US embassy cable - 08USOSCE150

FSC-PC JUNE 4: CYBER SECURITY AND PREPARATION FOR BMS

Identifier: 08USOSCE150
Wikileaks: View 08USOSCE150 at Wikileaks.org
Origin: Mission USOSCE
Created: 2008-06-06 12:43:00
Classification: UNCLASSIFIED//FOR OFFICIAL USE ONLY
Tags: PARM PREL OSCE KCFE KCIP EN FI XG
Redacted: This cable was not redacted by Wikileaks.
VZCZCXYZ0000
PP RUEHWEB

DE RUEHVEN #0150/01 1581243
ZNR UUUUU ZZH
P 061243Z JUN 08 CTG SECSTATE #0047W
FM USMISSION USOSCE
TO RUEHC/SECSTATE WASHDC PRIORITY 5767
INFO RUCNOSC/ORG FOR SECURITY CO OP IN EUR COLLECTIVE
RUCNDT/USMISSION USUN NEW YORK 0530
RUEAIIA/CIA WASHDC
RUEHUNV/USMISSION UNVIE VIENNA 1084
RUEKJCS/DIA WASHDC
RUEHGV/USMISSION GENEVA 1029
RUEKJCS/SECDEF WASHDC
RHMFIUU/HQ USAFE RAMSTEIN AB GE//POLAD/XPXC//
RHMFISS/CDRUSAREUR HEIDELBERG GE
RHMFISS/CDR USEUCOM VAIHINGEN GE//ECJ5-T/ECPLAD/ECCS//
RHMFISS/CDR USCENTCOM MACDILL AFB FL
RUEASWA/DTRA ALEX WASHINGTON DC//OSAE
RUESDT/DTRA-OSES DARMSTADT GE
RUEKJCS/JOINT STAFF WASHDC//J5-DDPMA-E/DDPMA-IN/CAC//
RUEADWD/DA WASHINGTON DC
UNCLAS USOSCE 000150 
 
SENSITIVE 
 
SIPDIS 
 
STATE FOR VCI/CCA, VCI/NRRC, EUR/RPM, EUR/PRA, EUR/CARC,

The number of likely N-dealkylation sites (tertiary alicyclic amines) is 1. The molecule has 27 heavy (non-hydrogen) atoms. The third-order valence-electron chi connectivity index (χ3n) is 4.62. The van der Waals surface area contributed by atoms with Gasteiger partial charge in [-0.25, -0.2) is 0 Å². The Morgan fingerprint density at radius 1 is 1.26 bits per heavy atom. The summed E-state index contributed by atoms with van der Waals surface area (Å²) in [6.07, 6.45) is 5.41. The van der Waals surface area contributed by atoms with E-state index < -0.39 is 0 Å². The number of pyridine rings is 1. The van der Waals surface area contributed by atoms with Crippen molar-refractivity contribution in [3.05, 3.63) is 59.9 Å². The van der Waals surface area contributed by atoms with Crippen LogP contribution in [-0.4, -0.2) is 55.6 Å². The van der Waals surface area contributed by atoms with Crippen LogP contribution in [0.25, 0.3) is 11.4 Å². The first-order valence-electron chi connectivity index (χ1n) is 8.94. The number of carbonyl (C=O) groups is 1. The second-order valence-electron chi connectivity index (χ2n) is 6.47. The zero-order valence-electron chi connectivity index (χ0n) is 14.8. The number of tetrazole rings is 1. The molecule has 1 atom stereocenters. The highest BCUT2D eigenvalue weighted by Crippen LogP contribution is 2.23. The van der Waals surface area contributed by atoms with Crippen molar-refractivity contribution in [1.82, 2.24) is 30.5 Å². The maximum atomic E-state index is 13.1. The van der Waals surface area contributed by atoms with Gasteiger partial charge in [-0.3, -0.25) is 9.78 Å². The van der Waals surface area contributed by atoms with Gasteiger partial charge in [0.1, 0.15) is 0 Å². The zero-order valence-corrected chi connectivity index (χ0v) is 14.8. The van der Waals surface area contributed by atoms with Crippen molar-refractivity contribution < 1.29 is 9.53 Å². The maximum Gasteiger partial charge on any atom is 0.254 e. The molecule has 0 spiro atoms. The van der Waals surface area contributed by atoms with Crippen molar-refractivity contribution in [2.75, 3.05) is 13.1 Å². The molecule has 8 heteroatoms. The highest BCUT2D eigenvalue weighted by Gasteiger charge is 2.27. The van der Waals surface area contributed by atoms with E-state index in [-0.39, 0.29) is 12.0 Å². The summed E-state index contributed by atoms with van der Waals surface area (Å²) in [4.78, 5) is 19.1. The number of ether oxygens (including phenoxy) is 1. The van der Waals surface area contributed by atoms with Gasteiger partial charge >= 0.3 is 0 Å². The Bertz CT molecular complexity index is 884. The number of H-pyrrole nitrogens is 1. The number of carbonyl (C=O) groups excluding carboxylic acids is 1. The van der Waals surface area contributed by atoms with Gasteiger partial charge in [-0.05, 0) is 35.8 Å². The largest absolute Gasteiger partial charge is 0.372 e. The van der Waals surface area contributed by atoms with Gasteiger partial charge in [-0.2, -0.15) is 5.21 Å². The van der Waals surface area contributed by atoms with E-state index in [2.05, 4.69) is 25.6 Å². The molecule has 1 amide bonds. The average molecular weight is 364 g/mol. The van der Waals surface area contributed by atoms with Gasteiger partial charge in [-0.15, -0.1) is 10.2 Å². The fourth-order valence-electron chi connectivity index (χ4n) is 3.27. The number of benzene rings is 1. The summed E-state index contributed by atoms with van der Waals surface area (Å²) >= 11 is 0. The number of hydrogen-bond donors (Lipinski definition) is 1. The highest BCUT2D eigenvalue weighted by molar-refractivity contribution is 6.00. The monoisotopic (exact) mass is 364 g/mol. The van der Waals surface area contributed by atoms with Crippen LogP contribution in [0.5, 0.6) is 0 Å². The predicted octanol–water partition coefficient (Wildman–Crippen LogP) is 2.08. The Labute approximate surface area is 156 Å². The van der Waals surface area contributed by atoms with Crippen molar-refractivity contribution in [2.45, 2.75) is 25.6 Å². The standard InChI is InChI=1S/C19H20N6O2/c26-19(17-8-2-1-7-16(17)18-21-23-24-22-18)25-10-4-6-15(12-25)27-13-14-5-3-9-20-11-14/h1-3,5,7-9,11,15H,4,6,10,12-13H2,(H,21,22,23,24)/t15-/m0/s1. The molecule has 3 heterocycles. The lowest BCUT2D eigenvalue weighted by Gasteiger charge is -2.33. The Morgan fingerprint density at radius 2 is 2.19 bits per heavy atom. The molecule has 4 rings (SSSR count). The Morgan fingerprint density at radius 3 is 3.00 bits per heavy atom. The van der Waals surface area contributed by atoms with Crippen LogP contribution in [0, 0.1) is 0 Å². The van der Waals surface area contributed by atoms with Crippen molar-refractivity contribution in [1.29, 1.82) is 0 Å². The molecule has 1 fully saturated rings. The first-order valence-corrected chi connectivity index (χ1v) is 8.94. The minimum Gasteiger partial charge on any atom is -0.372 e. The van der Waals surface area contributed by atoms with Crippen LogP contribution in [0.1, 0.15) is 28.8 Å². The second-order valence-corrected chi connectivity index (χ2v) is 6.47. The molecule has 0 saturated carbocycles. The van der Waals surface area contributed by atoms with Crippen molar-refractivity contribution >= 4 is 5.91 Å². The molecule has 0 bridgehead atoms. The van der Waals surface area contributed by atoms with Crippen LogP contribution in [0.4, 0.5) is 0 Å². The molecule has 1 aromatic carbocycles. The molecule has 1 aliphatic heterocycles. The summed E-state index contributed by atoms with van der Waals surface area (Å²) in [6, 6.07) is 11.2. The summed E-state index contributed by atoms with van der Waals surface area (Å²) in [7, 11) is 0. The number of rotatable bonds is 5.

SCA/CEN, SCA/RA, PM/WRA 
JCS FOR J5 
OSD FOR ISA (PERENYI) 
NSC FOR DOWLEY 
USUN FOR LEGAL, POL 
CENTCOM FOR CCJ5-C, POLAD 
UNVIE FOR AC 
GENEVA FOR CD 
 
E.O. 12958: N/A 
TAGS: PARM, PREL, OSCE, KCFE, KCIP, EN, FI, XG 
SUBJECT: FSC-PC JUNE 4: CYBER SECURITY AND PREPARATION FOR 
BMS 
 
1. (SBU) Summary:  The Estonian defense minister and other 
speakers discussed cyber security and the need for the OSCE 
to remain involved in coordinating the efforts of 
participating States (pS) in responding to emerging threats 
to information and communication systems.  Speakers extolled 
the Council of Europe's Convention on Cybercrime as an 
example of the international cooperation needed. 
 
2. (SBU) The special working group to prepare the OSCE 
contribution to the Biennial Meeting of States (BMS) on the 
UN Program of Action on Small Arms and Light Weapons (SALW) 
discussed the products needed for the July 14-16 meeting in 
New York.  These will include an oral presentation and a 
written report.  Delegations generally agreed to focus on 
existing programs and documents, including brokering and 
end-user certificates.  Germany lamented the absence of any 
normative work on SALW over the last four years and